By Thomas H. Murray, PhD

In 1982, when I wrote my first ethics column for Genetic Engineering News, enthusiasm for genetic engineering’s potential to remake medicine, manufacturing, and agriculture was set against grave concerns for the perils critics feared it might create. By 1986, I had written 28 columns on ethics and genetic engineering for GEN, with a bonus 29th five years later on the landmark case of Moore v. Regents of the University of California.

Thomas H. Murray, PhD
Thomas H. Murray, PhD, is President Emeritus of the Hastings Center. He wrote a regular bioethics column for GEN in the 1980s.

Some of the issues addressed in those columns now look like historical curiosities, I suspect. They were not so at the time; instead, they were the subjects of furious debates and academic quarrels with vital consequences for public policy, the economy, and the future of genetic engineering and biotechnology. The U.S. Congress and other public bodies launched hearings and other efforts to sort out the ethical issues that came with our rapidly increasing power to manipulate DNA. In that era, I gave invited testimony seven times before the U.S. House of Representatives and three times for the U.S. Senate, along with working on four reports for the U.S. Congress’s Office of Technology Assessment.

Unsurprisingly, the ethical issues that interested the readers of GEN—or, at least, the issues I wrote about—paralleled those the Senate and Congress thought worth their attention: The values at stake when industry develops stronger ties with universities and researchers; the ethics of using human tissue for commercial purposes (think Henrietta Lacks and the HeLa cell line, or John Moore and the Mo cell line); protecting the human subjects of research; and a bit later, the ethical issues we would confront if we launched a massive effort to map and sequence all human DNA.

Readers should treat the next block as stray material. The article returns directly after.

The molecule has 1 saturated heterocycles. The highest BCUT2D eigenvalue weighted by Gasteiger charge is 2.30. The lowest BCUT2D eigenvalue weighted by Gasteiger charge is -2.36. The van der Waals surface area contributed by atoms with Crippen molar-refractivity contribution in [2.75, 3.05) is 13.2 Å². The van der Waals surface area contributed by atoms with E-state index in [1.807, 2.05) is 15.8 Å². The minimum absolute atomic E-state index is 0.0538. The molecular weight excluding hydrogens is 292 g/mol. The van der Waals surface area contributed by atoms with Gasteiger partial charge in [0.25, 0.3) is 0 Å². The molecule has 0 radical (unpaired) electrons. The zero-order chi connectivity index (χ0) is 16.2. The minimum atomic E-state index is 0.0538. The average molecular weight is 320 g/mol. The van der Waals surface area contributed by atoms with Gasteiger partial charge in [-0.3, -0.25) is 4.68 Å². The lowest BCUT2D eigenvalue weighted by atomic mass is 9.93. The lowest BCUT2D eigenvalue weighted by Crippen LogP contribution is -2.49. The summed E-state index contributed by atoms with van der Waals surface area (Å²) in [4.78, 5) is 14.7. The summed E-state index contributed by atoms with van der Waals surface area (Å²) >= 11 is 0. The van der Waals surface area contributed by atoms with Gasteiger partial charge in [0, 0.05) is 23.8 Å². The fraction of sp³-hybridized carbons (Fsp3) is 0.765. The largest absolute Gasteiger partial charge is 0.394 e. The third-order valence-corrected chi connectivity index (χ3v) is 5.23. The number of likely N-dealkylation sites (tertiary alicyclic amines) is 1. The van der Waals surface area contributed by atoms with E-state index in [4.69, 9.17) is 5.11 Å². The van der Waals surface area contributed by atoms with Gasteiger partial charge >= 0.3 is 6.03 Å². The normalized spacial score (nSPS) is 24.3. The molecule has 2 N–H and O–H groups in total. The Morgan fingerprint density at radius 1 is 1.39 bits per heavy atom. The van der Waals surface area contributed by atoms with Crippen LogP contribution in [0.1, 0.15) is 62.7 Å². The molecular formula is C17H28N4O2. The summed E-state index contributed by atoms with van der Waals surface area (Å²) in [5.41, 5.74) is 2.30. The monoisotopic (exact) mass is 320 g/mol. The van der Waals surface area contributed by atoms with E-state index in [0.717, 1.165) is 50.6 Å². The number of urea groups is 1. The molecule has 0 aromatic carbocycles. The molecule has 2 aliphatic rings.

Three goals

I had, roughly speaking, three goals. The first was to alert readers to ethical issues such as likely uses and misuses of genetic information. Already companies were doing genetic screening of workers—surreptitiously in some cases—with the company’s interest foremost. Another vital matter was how best to respect and protect the human subjects of research. Jesse Gelsinger’s death in 1999 may have set back gene therapy for years. An FDA investigation uncovered multiple violations, including failures to disclose relevant information in the informed consent process. (Note: I was a member of the NIH Director’s Working Group on Oversight of Gene Therapy Research in 2000 in response to Jesse Gelsinger’s death.)

Proper attention to research ethics might have prevented that death and its sequelae. The prospect of biosynthetic human hormones such as growth hormone and later EPO created temptations to human enhancement in sport and other realms, calling for (unfortunately rare) wisdom and self-restraint.

My second goal was to deepen our understanding of context and meaning in relation to genetic engineering and biotechnology. How, for example, should we think about the use of human tissues and cells in research, and about commercializing them? I suggested understanding them as gifts of a kind—but that requires acting as grateful recipients, which has its own demanding ethics.

Some matters that get raised as ethical issues turn out to be insignificant. So, the third goal was identifying and setting aside concerns that didn’t amount to important ethical issues. The clearest example of that was probably the widespread argument that mapping and sequencing the human genome would somehow diminish our moral significance.

I pointed out to Congress the fact that because Beethoven’s Ninth Symphony can be laid out in musical notation, that in no way diminishes the glory of a magnificent performance of that piece. Likewise, representing the human genome via its genetic sequence in no way diminishes the life of any human being. Every one of us is a “performance” of that genome, magnificent or otherwise.

New ethical issues arise as biotechnology realizes its potential. With the development of novel therapies for grave diseases, some companies devise Expanded Access Programs meant to give people access to therapies that offer real hope for a better, longer life as soon as sound evidence emerges that the therapies are indeed safe and effective. I’ve been privileged to be involved in developing such programs, and identifying the principles that should guide their design.

There will always be ethical issues in genetic engineering and biotechnology. I must say that it’s gratifying to work on those that come with increasing success in addressing human needs and alleviating human suffering.